Zero-based Budgeting

Zero-based budgeting is a method of budgeting in which all expenses for each new period must be justified. Under zero-based budgeting, no reference was made or considered of previous years. The budget request has to be evaluated thoroughly with its commencement from the zero-base.

Evolution of zero-based budgeting (ZBB)

The Zero-based budgeting concept was advocated in 1924 by British budget authority Edward Hilton Young. He advocated complete justification of every item requested in a budget. The ZBB concept became more popular only in 1970s. In 1960s, ZBB was formally initiated in the Department of Agriculture of the USA. The ZBB as practiced today was developed at Texas Instruments Inc. during 1969 by Peter Pyhrr. The process was first adopted in Georgia. The result of ZBB in Georgia was mixed. In 1970s, Jimmy Carter was elected as American President amid recession. He vowed to recover the economy. He ordered for implementation of the ZBB in America. Soon it spread in to private organisations also. However the results are mixed. Later American President Ronald Regan dropped the ZBB concept.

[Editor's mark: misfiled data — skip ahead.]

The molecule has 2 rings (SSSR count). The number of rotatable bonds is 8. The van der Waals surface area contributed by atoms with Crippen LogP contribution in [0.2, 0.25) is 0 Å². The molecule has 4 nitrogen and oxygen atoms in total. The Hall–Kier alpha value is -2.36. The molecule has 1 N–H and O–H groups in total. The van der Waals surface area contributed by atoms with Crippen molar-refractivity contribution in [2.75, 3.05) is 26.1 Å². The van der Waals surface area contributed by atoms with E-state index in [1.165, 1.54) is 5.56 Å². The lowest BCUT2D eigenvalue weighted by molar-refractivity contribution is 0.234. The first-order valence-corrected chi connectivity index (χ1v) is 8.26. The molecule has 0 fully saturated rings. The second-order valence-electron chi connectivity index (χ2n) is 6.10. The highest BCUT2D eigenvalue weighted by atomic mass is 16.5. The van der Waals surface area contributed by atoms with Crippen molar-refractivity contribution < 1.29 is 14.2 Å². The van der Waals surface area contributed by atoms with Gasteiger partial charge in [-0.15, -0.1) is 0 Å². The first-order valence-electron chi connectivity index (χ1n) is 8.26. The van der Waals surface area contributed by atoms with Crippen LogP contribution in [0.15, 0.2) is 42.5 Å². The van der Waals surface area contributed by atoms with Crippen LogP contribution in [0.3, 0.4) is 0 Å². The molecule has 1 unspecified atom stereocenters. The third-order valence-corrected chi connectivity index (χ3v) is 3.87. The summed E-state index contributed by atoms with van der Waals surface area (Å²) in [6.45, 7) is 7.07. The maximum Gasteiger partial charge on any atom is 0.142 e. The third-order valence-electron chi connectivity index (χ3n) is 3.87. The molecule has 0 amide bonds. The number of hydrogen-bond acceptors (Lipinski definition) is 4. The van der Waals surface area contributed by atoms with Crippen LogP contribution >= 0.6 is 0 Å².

Zero-based budgeting in India

In India, the principle of ZBB was initiated in the Department of Science and Technology in 1983. In 1986, the Indian government adopted ZBB as a technique for determining expenditure budget. The government made it mandatory for all ministries to review their programmes and activities and prepare their expenditure estimations based on ZBB concept. In seventh five-year plan, the ZBB system was promoted. However, later not much progress happened in this area.